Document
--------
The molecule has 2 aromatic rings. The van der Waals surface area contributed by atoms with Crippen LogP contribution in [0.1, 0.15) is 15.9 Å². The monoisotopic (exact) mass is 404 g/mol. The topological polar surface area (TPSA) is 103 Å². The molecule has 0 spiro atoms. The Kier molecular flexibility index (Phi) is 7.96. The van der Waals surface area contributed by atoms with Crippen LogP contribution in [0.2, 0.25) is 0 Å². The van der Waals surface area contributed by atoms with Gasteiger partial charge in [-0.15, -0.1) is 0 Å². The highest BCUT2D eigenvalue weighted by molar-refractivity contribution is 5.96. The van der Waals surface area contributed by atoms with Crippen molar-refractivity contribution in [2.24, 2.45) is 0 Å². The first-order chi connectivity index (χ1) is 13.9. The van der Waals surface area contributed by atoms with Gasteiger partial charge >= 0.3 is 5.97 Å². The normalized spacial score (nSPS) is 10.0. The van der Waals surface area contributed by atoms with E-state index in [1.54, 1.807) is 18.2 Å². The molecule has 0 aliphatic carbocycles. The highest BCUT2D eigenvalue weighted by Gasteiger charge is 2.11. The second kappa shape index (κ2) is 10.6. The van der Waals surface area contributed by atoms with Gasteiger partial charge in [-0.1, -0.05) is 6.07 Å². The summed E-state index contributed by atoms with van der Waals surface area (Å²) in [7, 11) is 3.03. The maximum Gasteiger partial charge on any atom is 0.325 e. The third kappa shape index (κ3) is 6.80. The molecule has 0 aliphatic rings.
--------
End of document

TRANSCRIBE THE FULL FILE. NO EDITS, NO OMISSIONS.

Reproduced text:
The molecule has 2 aromatic rings. The van der Waals surface area contributed by atoms with Crippen LogP contribution in [0.1, 0.15) is 15.9 Å². The monoisotopic (exact) mass is 404 g/mol. The topological polar surface area (TPSA) is 103 Å². The molecule has 0 spiro atoms. The Kier molecular flexibility index (Phi) is 7.96. The van der Waals surface area contributed by atoms with Crippen LogP contribution in [0.2, 0.25) is 0 Å². The van der Waals surface area contributed by atoms with Gasteiger partial charge in [-0.15, -0.1) is 0 Å². The highest BCUT2D eigenvalue weighted by molar-refractivity contribution is 5.96. The van der Waals surface area contributed by atoms with Crippen molar-refractivity contribution in [2.24, 2.45) is 0 Å². The first-order chi connectivity index (χ1) is 13.9. The van der Waals surface area contributed by atoms with Gasteiger partial charge >= 0.3 is 5.97 Å². The normalized spacial score (nSPS) is 10.0. The van der Waals surface area contributed by atoms with E-state index in [1.54, 1.807) is 18.2 Å². The molecule has 0 aliphatic carbocycles. The highest BCUT2D eigenvalue weighted by Gasteiger charge is 2.11. The second kappa shape index (κ2) is 10.6. The van der Waals surface area contributed by atoms with Gasteiger partial charge in [-0.1, -0.05) is 6.07 Å². The summed E-state index contributed by atoms with van der Waals surface area (Å²) in [7, 11) is 3.03. The maximum Gasteiger partial charge on any atom is 0.325 e. The third kappa shape index (κ3) is 6.80. The molecule has 0 aliphatic rings.